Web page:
Another difficulty with delivery of safety training is consistency. Most central corporate training programs are delivered in the same manner to all branch facilities, yet somehow safety records have significant discrepancies from facility to facility. These types of inconsistencies can be due to a variety of factors, including different management styles, plant cultures, and even different priorities. It's difficult to uncover exactly what causes the discrepancies and what measures can be taken to improve safety practices to bring all facilities to a consistent level.
Consistency of learning delivery is a hard metric to track; identifying what employees know and don't know has been historically measured by the bad things that happen when they do something wrong. The need to know which employees, groups, or facilities need additional training and in what areas is a critical one. While there are models and methods for evaluating training as it's applied to the job, such models often involve significant time and effort on the part of the employees and the manager, consequentially impacting both productivity and employee satisfaction. And with workforce turnover, it's right back to square one.
As long as people are involved in manufacturing, there will be a need for safety training. Fortunately there are emerging developments that can improve the overall effectiveness of training delivery, helping employees retain more information and apply it effectively to their jobs. By combining the latest in brain science and technology advances, safety training is poised to take a major leap forward.
The first such advance is bite-sized learning — the process of developing information on a single topic and delivering it in a short, simple, and memorable way. The act of "chunking" information into digestible amounts avoids information overload and helps an employee remember more.
Breaking down key learning points into small bursts, anywhere from 60 seconds to five minutes, also helps to keep the employee engaged and interested instead of tuning out.
The second cognitive discovery in recent years is something called active recall. Also known as retrieval practice, or the testing effect, active recall is the process of retrieving information from memory as a method to improve learning of that information. How do you do this? Simply by asking and answering. Active recall is extremely effective when interspersed with short learning bursts. This requires learners to actively recall what they have learned and therefore imprints it more firmly in long-term memory.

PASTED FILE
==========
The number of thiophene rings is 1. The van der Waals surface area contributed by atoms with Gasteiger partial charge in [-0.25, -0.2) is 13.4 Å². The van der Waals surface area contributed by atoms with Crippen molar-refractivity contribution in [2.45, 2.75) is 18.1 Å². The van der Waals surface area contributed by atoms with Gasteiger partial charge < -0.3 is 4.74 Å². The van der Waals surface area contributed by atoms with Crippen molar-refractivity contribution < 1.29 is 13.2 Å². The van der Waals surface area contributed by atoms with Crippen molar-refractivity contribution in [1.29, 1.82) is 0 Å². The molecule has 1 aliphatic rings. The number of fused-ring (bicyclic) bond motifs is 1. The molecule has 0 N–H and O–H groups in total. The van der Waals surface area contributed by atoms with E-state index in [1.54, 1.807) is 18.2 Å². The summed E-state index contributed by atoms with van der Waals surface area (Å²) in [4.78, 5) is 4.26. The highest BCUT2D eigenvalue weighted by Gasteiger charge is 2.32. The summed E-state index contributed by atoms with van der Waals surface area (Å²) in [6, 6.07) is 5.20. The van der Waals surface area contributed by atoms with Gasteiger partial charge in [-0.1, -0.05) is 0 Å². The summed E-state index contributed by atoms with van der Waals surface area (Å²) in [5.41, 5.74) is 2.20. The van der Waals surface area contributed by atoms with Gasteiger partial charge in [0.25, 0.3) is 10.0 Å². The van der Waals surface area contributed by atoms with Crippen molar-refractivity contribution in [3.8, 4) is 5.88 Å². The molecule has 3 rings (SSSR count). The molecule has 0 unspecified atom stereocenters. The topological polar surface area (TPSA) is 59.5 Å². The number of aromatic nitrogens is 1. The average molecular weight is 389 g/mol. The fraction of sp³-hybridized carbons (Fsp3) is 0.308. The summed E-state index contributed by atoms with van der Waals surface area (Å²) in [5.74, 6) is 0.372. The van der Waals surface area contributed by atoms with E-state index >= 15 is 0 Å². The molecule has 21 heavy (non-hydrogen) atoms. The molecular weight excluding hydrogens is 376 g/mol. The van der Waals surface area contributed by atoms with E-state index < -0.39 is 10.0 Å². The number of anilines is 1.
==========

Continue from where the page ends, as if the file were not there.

The third brain science concept key to driving knowledge retention is something called interval reinforcement. Although interval reinforcement has been around since the times of Freud, its application to learning is a relatively recent one.
Also known as spaced learning, interval reinforcement is the process of providing information to learners repeatedly over a period of 30-60 days that reinforces a prior learning event. Repetition with the right spacing in between has been proven to drive retention of knowledge.
Gamification and Mobile Technology
Some of the other developments in safety training are related closely to the rapid growth of technology. The concept of gamification applies known game mechanics to the design of learning in order to improve employee engagement and to serve as an accelerator for learning.
Gamification can take many forms, such as video games, games of chance, or team challenges. Team challenges also can involve leader boards and other rewards systems to enhance and maintain employee interest and motivation.
With the widespread use of mobile devices such as smartphones and tablets, learners now have the ability to learn anywhere, any time. It's no longer the case that employees have to be pulled off the floor for long training sessions, impacting productivity. For the corporate trainer, the ability to deliver training material with mobile learning has become limitless.
Safety training programs that incorporate bite-sized learning, combined with active recall and spaced repetition, are already making multimillion-dollar bottom-line impacts in a variety of training applications and across industries. Safety training is finally taking the next giant step in the right direction. The time to adapt is now.